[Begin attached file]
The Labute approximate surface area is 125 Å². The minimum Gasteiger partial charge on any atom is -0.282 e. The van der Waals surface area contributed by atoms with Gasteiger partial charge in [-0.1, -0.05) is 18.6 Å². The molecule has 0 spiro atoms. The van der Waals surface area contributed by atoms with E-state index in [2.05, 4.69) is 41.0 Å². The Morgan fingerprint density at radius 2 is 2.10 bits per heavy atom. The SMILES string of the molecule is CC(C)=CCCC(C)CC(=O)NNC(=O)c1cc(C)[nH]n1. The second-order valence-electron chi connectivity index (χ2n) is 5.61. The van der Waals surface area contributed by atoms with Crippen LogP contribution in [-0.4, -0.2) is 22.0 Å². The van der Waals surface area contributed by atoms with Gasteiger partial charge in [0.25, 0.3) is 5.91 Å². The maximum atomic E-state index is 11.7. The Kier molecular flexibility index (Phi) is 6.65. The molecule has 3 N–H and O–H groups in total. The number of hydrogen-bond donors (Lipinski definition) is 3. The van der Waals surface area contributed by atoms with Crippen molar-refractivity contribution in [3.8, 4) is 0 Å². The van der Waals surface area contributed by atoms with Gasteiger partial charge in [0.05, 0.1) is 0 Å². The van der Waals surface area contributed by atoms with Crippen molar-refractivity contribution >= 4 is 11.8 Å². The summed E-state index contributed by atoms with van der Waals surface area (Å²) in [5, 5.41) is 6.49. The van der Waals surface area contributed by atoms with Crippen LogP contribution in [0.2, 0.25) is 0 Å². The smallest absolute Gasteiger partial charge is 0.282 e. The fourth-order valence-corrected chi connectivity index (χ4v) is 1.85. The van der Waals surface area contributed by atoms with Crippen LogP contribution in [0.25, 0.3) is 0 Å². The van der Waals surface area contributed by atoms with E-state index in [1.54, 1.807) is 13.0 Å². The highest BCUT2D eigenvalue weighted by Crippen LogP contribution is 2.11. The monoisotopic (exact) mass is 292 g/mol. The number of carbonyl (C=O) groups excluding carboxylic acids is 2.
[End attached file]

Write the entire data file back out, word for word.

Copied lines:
The Labute approximate surface area is 125 Å². The minimum Gasteiger partial charge on any atom is -0.282 e. The van der Waals surface area contributed by atoms with Gasteiger partial charge in [-0.1, -0.05) is 18.6 Å². The molecule has 0 spiro atoms. The van der Waals surface area contributed by atoms with E-state index in [2.05, 4.69) is 41.0 Å². The Morgan fingerprint density at radius 2 is 2.10 bits per heavy atom. The SMILES string of the molecule is CC(C)=CCCC(C)CC(=O)NNC(=O)c1cc(C)[nH]n1. The second-order valence-electron chi connectivity index (χ2n) is 5.61. The van der Waals surface area contributed by atoms with Crippen LogP contribution in [-0.4, -0.2) is 22.0 Å². The van der Waals surface area contributed by atoms with Gasteiger partial charge in [0.25, 0.3) is 5.91 Å². The maximum atomic E-state index is 11.7. The Kier molecular flexibility index (Phi) is 6.65. The molecule has 3 N–H and O–H groups in total. The number of hydrogen-bond donors (Lipinski definition) is 3. The van der Waals surface area contributed by atoms with Crippen molar-refractivity contribution in [3.8, 4) is 0 Å². The van der Waals surface area contributed by atoms with Gasteiger partial charge in [0.05, 0.1) is 0 Å². The van der Waals surface area contributed by atoms with Crippen molar-refractivity contribution >= 4 is 11.8 Å². The summed E-state index contributed by atoms with van der Waals surface area (Å²) in [5, 5.41) is 6.49. The van der Waals surface area contributed by atoms with Crippen LogP contribution in [0.2, 0.25) is 0 Å². The smallest absolute Gasteiger partial charge is 0.282 e. The fourth-order valence-corrected chi connectivity index (χ4v) is 1.85. The van der Waals surface area contributed by atoms with Crippen LogP contribution in [0.25, 0.3) is 0 Å². The van der Waals surface area contributed by atoms with E-state index in [1.54, 1.807) is 13.0 Å². The highest BCUT2D eigenvalue weighted by Crippen LogP contribution is 2.11. The monoisotopic (exact) mass is 292 g/mol. The number of carbonyl (C=O) groups excluding carboxylic acids is 2.